mmap()

Once you have a file descriptor to a shared-memory object, you use the mmap() function to map the object, or part of it, into your process's address space.

The mmap() function is the cornerstone of memory management within QNX Neutrino and deserves a detailed discussion of its capabilities.

Note: You can also use mmap() to map files and typed memory objects into your process's address space.

The mmap() function is defined as follows:

void * mmap( void *where_i_want_it,
             size_t length,
             int memory_protections,
             int mapping_flags,
             int fd,
             off_t offset_within_shared_memory );

In simple terms this says: “Map in length bytes of shared memory at offset_within_shared_memory in the shared-memory object associated with fd.”

The mmap() function will try to place the memory at the address where_i_want_it in your address space. The memory will be given the protections specified by memory_protections and the mapping will be done according to the mapping_flags.

The three arguments fd, offset_within_shared_memory, and length define a portion of a particular shared object to be mapped in. It's common to map in an entire shared object, in which case the offset will be zero and the length will be the size of the shared object in bytes. On an Intel processor, the length will be a multiple of the page size, which is 4096 bytes.

Figure 1. Mapping memory with mmap().

The return value of mmap() will be the address in your process's address space where the object was mapped. The argument where_i_want_it is used as a hint by the system to where you want the object placed. If possible, the object will be placed at the address requested. Most applications specify an address of zero, which gives the system free rein to place the object where it wishes.

The following protection types may be specified for memory_protections:

Manifest Description
PROT_EXEC Memory may be executed.
PROT_NOCACHE Memory should not be cached.
PROT_NONE No access allowed.
PROT_READ Memory may be read.
PROT_WRITE Memory may be written.

You should use the PROT_NOCACHE manifest when you're using a shared-memory region to gain access to dual-ported memory that may be modified by hardware (e.g., a video frame buffer or a memory-mapped network or communications board). Without this manifest, the processor may return “stale” data from a previously cached read.

The mapping_flags determine how the memory is mapped. These flags are broken down into two parts—the first part is a type and must be specified as one of the following:

Map type Description
MAP_SHARED The mapping may be shared by many processes; changes are propagated back to the underlying object.
MAP_PRIVATE The mapping is private to the calling process; changes aren't propagated back to the underlying object. The mmap() function allocates system RAM and makes a copy of the object.

The MAP_SHARED type is the one to use for setting up shared memory between processes; MAP_PRIVATE has more specialized uses.

Note: Don't have a shared, writable mapping to a file that you're simultaneously accessing via write(). The interaction between the two methods isn't well defined and may give unexpected results.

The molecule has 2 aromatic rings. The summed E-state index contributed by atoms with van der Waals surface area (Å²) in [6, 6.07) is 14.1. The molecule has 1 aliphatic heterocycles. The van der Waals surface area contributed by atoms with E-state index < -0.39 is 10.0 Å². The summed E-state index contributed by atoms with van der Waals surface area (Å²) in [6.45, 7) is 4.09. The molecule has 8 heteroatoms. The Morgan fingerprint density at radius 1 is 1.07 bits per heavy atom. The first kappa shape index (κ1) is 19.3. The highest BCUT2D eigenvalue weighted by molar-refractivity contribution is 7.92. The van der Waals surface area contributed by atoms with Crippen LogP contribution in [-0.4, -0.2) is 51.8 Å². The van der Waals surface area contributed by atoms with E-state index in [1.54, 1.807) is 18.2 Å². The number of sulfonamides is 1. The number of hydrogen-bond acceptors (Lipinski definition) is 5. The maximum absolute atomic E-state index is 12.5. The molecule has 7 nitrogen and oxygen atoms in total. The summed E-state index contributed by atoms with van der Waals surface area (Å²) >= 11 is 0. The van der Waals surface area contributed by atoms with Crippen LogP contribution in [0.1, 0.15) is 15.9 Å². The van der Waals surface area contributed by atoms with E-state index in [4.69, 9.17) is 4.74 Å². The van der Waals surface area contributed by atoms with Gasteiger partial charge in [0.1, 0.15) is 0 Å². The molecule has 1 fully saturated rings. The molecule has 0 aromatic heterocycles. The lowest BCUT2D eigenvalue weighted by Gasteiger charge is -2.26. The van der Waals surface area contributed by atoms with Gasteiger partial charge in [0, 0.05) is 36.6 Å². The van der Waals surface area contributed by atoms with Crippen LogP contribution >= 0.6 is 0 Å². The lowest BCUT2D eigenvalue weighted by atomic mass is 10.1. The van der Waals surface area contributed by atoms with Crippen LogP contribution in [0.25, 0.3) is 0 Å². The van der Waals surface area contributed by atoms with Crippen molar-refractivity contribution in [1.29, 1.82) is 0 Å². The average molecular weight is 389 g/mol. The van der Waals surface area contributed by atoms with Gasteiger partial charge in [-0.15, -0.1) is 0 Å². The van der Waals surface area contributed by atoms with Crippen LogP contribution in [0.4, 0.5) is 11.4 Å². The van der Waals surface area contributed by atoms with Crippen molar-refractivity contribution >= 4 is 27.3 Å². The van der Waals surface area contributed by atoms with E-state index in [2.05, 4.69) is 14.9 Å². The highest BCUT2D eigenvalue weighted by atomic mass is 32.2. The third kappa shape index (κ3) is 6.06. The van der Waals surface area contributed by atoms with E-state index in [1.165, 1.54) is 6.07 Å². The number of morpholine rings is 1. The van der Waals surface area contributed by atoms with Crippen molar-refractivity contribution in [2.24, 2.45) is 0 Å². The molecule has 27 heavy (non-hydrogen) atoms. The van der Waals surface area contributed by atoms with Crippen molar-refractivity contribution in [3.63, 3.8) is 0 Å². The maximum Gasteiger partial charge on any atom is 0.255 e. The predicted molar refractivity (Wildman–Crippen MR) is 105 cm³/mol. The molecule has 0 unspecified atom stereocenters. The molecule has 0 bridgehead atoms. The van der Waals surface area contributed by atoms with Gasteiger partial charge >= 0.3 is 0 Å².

You can OR a number of flags into the above type to further define the mapping. These are described in detail in the mmap() entry in the QNX Neutrino C Library Reference. A few of the more interesting flags are:

MAP_ANON
Map anonymous memory that isn't associated with any file descriptor; you must set the fd parameter to NOFD. The mmap() function allocates the memory and fills it with zeros.

You commonly use MAP_ANON with MAP_SHARED to create a shared memory area for forked applications. You can use MAP_ANON as the basis for a page-level memory allocator.

MAP_FIXED
Map the object to the address specified by where_i_want_it. If a shared-memory region contains pointers within it, then you may need to force the region at the same address in all processes that map it. This can be avoided by using offsets within the region in place of direct pointers.
MAP_PHYS
This flag indicates that you wish to deal with physical memory. The fd parameter should be set to NOFD. When used without MAP_ANON, the offset_within_shared_memory specifies the exact physical address to map (e.g., for video frame buffers).

If used with MAP_ANON, then physically contiguous memory is allocated (e.g., for a DMA buffer). You typically use this combination with MAP_SHARED.

Note: You should use mmap_device_memory() instead of MAP_PHYS, unless you're allocating physically contiguous memory.

Using the mapping flags described above, a process can easily share memory between processes:

/* Map in a shared memory region */
fd = shm_open("datapoints", O_RDWR);
addr = mmap(0, len, PROT_READ|PROT_WRITE, MAP_SHARED, fd, 0);

or allocate a DMA buffer for a bus-mastering PCI network card:

/* Allocate a physically contiguous buffer */
addr = mmap(0, 262144, PROT_READ | PROT_WRITE | PROT_NOCACHE,
            MAP_SHARED | MAP_PHYS | MAP_ANON, NOFD, 0);

You can unmap all or part of a shared-memory object from your address space using munmap(). This primitive isn't restricted to unmapping shared memory—it can be used to unmap any region of memory within your process. When used in conjunction with the MAP_ANON flag to mmap(), you can easily implement a private page-level allocator/deallocator.

You can change the protections on a mapped region of memory using mprotect(). Like munmap(), mprotect() isn't restricted to shared-memory regions—it can change the protection on any region of memory within your process.